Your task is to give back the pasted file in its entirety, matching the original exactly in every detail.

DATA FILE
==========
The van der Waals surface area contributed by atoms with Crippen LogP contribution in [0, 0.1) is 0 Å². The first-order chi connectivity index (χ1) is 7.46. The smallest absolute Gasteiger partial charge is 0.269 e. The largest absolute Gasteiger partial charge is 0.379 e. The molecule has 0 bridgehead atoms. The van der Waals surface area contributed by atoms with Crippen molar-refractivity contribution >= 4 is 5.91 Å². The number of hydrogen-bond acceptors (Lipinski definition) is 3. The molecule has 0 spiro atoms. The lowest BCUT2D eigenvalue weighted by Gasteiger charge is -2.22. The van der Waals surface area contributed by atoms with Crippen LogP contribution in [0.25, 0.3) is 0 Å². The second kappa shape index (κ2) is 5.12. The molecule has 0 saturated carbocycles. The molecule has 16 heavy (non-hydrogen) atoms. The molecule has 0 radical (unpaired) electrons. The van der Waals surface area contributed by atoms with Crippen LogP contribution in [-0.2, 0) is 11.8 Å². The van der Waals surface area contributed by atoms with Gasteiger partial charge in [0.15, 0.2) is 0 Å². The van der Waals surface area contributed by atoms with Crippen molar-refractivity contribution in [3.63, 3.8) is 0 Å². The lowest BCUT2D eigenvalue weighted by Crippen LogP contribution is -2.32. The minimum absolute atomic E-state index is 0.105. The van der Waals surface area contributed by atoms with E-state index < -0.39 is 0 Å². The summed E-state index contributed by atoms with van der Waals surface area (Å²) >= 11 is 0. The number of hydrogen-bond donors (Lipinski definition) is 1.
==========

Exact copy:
The van der Waals surface area contributed by atoms with Crippen LogP contribution in [0, 0.1) is 0 Å². The first-order chi connectivity index (χ1) is 7.46. The smallest absolute Gasteiger partial charge is 0.269 e. The largest absolute Gasteiger partial charge is 0.379 e. The molecule has 0 bridgehead atoms. The van der Waals surface area contributed by atoms with Crippen molar-refractivity contribution >= 4 is 5.91 Å². The number of hydrogen-bond acceptors (Lipinski definition) is 3. The molecule has 0 spiro atoms. The lowest BCUT2D eigenvalue weighted by Gasteiger charge is -2.22. The van der Waals surface area contributed by atoms with Crippen LogP contribution in [0.25, 0.3) is 0 Å². The second kappa shape index (κ2) is 5.12. The molecule has 0 saturated carbocycles. The molecule has 16 heavy (non-hydrogen) atoms. The molecule has 0 radical (unpaired) electrons. The van der Waals surface area contributed by atoms with Crippen LogP contribution in [-0.2, 0) is 11.8 Å². The van der Waals surface area contributed by atoms with Gasteiger partial charge in [0.15, 0.2) is 0 Å². The van der Waals surface area contributed by atoms with Crippen molar-refractivity contribution in [3.63, 3.8) is 0 Å². The lowest BCUT2D eigenvalue weighted by Crippen LogP contribution is -2.32. The minimum absolute atomic E-state index is 0.105. The van der Waals surface area contributed by atoms with E-state index < -0.39 is 0 Å². The summed E-state index contributed by atoms with van der Waals surface area (Å²) >= 11 is 0. The number of hydrogen-bond donors (Lipinski definition) is 1.